The Nets had cut a 13-point lead to one at halftime and Brett Brown had seen enough.

He spewed profane invective to describe his displeasure at the poor execution of his defensive game plan, much of it directed at his sensitive second-year point guard, Ben Simmons.

About time. And it worked. Maybe Brown’s tirade will have a lasting affect on the team, which would have a lasting affect on his tenure. It has to, because, as he knows, he can’t return to that well.

“You’ve got about so many bullets a year,” Brown said. “It’s a small handful. So much of any leadership role is the temperance and the judgment ... the read on your locker room and your players of when you use a bullet.”

That makes sense, but Brown has had the safety on his weapon for six years. He might have scolded previous teams, and he might have been distressed at this assemblage earlier this season, but no one can recall a tongue-lashing like Monday night’s.


For too long, Brown has coached teams of headstrong players with far too much deference. For too long he has worried as much about The Process as The Play. Now, perhaps because of that, Brown’s job is on the line. He might have saved it Monday night.

If anything, The Process has betrayed Brown. Twice in the past six weeks, Sixers owner Josh Harris has declined to guarantee Brown’s job beyond this spring. Harris made it plain that he expects this reinforced roster to exceed last season’s feat of reaching the second round of the playoffs and at least play in the Eastern Conference Final. First-year general manager Elton Brand, who was preceded by Brown but whose power seems to be growing daily, was more explicit: “My goal and my expectation is to definitely get past where we got last year.”

It could not be plainer: Win, or clear out your desk.

This is patently unfair to Brown. He entered these playoffs having coached his starting five in just 10 of a possible 27 games, mainly due to Joel Embiid’s lingering knee injury. But there it is. So, at halftime, up by one point but down one game-to-none in a first-round playoff series against a No. 6 seed, Brown had nothing to lose.

So he lost it.

“He expressed it,” Simmons said Wednesday as the Sixers prepared leave for Brooklyn and Game 3 on Thursday night. “He called me out a few times, where I messed up on plays, and yelled at me."


"I love to see that side of him, because it motivates me. It gives me the energy.”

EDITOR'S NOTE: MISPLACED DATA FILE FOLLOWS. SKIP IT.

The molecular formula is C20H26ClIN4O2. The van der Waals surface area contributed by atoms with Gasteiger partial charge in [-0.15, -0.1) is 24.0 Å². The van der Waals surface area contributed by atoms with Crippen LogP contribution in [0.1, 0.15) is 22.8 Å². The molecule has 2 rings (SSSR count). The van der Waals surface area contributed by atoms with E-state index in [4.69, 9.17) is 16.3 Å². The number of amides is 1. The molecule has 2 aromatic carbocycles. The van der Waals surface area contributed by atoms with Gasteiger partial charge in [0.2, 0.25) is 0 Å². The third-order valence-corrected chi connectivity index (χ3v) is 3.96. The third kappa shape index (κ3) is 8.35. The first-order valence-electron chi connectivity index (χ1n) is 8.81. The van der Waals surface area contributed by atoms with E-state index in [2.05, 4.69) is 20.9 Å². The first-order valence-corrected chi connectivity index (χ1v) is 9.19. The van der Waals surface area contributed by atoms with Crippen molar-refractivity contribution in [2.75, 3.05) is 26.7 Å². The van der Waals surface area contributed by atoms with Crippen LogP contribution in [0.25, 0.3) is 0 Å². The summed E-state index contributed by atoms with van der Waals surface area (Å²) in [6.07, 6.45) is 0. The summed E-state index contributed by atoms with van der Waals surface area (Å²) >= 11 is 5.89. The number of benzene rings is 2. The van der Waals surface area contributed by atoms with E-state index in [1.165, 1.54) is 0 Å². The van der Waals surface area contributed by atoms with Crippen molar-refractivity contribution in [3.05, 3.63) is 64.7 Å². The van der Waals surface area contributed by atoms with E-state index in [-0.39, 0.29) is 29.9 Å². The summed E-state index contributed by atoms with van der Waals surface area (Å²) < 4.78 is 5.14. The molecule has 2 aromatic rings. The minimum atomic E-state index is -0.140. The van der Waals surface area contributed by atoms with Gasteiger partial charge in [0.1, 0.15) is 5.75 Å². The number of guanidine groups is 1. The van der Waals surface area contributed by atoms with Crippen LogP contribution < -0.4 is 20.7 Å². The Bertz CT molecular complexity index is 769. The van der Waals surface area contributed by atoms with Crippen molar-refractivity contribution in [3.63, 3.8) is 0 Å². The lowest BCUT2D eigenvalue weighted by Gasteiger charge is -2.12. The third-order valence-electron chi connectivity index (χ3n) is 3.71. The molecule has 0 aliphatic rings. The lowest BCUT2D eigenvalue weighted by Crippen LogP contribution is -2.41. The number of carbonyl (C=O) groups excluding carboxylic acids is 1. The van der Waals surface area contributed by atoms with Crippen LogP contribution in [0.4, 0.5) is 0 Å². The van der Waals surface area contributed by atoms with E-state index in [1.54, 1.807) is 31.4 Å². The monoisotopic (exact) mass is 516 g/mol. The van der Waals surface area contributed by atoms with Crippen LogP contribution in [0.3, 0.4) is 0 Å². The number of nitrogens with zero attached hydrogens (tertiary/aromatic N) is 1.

Simmons was tasked with defending Nets guard D’Angelo Russell, who had scored 42 points in the first six quarters of the first-round playoff series, 26 in the Nets’ Game 1 win. Russell was scoreless in the third quarter. He got off only two shots.

Simmons’ performance serves as the backbone of a defensive clinic that spurred the Sixers’ 51-point third quarter, which tied a 57-year-old Lakers record for the most points in a playoff quarter. The Sixers allowed just 23 points. They were on fire, but Brown downplayed the brimstone.

“They do let me coach them," said Brown. "It wasn’t anything that dramatic. It was just highlighting the truth.”

Right ... except, this time, the highlights were R-rated.

“Shocked me a little bit, to tell the truth,” said hardcore forward Jimmy Butler, who must have relished the moment.

Butler’s criticism of Timberwolves teammates Karl-Anthony Towns and Andrew Wiggins precipitated his trade to the Sixers in November. When he arrived in Philadelphia, he might have recognized a similar culture.

To be fair, in his six seasons coaching The Process, Brown -- himself a first-time NBA head coach -- has seldom been in the position to demand much from his team. For the first three seasons, it was built to lose. In the last three seasons, it was building to this moment, its main objective nurturing Simmons, an All-Star, and Embiid, an MVP candidate. The NBA’s not the CYO. You’re not only coaching players; you’re coaching agents and shoe-company reps and entourages and families.

So, there was virtually no accountability. Every misplay, every misstep, every misspoken word was excused by their youth. They were like princelings, nursed through the pitfalls of the NBA.

They’ll suckle no more.

“He definitely inspired us. He was just on us to play better -- to be more locked in, and more focused," said Tobias Harris, who has played for five NBA teams and has heard coaching tirades in every time zone. "The way he talked to us got us locked in and more focused. Coach does a really good job of understanding personalities and how you can reach a guy at different times.”

Did he use his bullet with Simmons & Co. in time to save his job?

“He used it at a perfect time,” Simmons said.

We’ll see.